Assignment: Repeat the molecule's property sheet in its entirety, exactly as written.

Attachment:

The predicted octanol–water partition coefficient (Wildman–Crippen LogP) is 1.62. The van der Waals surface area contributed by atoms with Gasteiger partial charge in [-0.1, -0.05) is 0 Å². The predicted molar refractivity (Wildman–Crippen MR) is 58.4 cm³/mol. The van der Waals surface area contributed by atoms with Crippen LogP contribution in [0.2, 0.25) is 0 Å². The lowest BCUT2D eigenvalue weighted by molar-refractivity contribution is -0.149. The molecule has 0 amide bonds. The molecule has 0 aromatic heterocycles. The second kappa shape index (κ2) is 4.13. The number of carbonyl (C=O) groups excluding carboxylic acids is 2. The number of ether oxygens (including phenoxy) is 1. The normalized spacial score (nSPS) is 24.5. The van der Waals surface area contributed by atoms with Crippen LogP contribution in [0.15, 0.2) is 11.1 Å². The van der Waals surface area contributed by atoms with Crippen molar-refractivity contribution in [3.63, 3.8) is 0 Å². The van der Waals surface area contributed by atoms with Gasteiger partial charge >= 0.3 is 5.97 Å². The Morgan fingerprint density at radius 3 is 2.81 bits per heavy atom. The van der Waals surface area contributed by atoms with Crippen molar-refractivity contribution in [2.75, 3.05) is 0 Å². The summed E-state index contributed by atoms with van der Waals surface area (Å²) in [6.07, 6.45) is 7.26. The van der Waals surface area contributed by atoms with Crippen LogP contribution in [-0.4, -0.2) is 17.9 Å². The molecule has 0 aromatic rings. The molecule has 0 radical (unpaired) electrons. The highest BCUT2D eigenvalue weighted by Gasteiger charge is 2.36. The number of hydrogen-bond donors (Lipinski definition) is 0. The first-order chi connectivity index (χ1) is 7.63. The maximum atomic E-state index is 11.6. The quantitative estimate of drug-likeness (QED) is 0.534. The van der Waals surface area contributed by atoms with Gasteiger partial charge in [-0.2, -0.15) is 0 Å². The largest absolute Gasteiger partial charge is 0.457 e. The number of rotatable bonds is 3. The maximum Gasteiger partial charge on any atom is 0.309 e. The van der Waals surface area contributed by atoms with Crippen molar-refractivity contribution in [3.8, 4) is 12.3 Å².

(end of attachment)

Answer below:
The predicted octanol–water partition coefficient (Wildman–Crippen LogP) is 1.62. The van der Waals surface area contributed by atoms with Gasteiger partial charge in [-0.1, -0.05) is 0 Å². The predicted molar refractivity (Wildman–Crippen MR) is 58.4 cm³/mol. The van der Waals surface area contributed by atoms with Crippen LogP contribution in [0.2, 0.25) is 0 Å². The lowest BCUT2D eigenvalue weighted by molar-refractivity contribution is -0.149. The molecule has 0 amide bonds. The molecule has 0 aromatic heterocycles. The second kappa shape index (κ2) is 4.13. The number of carbonyl (C=O) groups excluding carboxylic acids is 2. The number of ether oxygens (including phenoxy) is 1. The normalized spacial score (nSPS) is 24.5. The van der Waals surface area contributed by atoms with Crippen LogP contribution in [0.15, 0.2) is 11.1 Å². The van der Waals surface area contributed by atoms with Crippen molar-refractivity contribution in [3.63, 3.8) is 0 Å². The van der Waals surface area contributed by atoms with Gasteiger partial charge >= 0.3 is 5.97 Å². The Morgan fingerprint density at radius 3 is 2.81 bits per heavy atom. The van der Waals surface area contributed by atoms with Crippen molar-refractivity contribution in [2.75, 3.05) is 0 Å². The summed E-state index contributed by atoms with van der Waals surface area (Å²) in [6.07, 6.45) is 7.26. The van der Waals surface area contributed by atoms with Crippen LogP contribution in [-0.4, -0.2) is 17.9 Å². The molecule has 0 aromatic rings. The molecule has 0 radical (unpaired) electrons. The highest BCUT2D eigenvalue weighted by Gasteiger charge is 2.36. The number of hydrogen-bond donors (Lipinski definition) is 0. The first-order chi connectivity index (χ1) is 7.63. The maximum atomic E-state index is 11.6. The quantitative estimate of drug-likeness (QED) is 0.534. The van der Waals surface area contributed by atoms with Gasteiger partial charge in [-0.2, -0.15) is 0 Å². The largest absolute Gasteiger partial charge is 0.457 e. The number of rotatable bonds is 3. The maximum Gasteiger partial charge on any atom is 0.309 e. The van der Waals surface area contributed by atoms with Crippen molar-refractivity contribution in [3.8, 4) is 12.3 Å².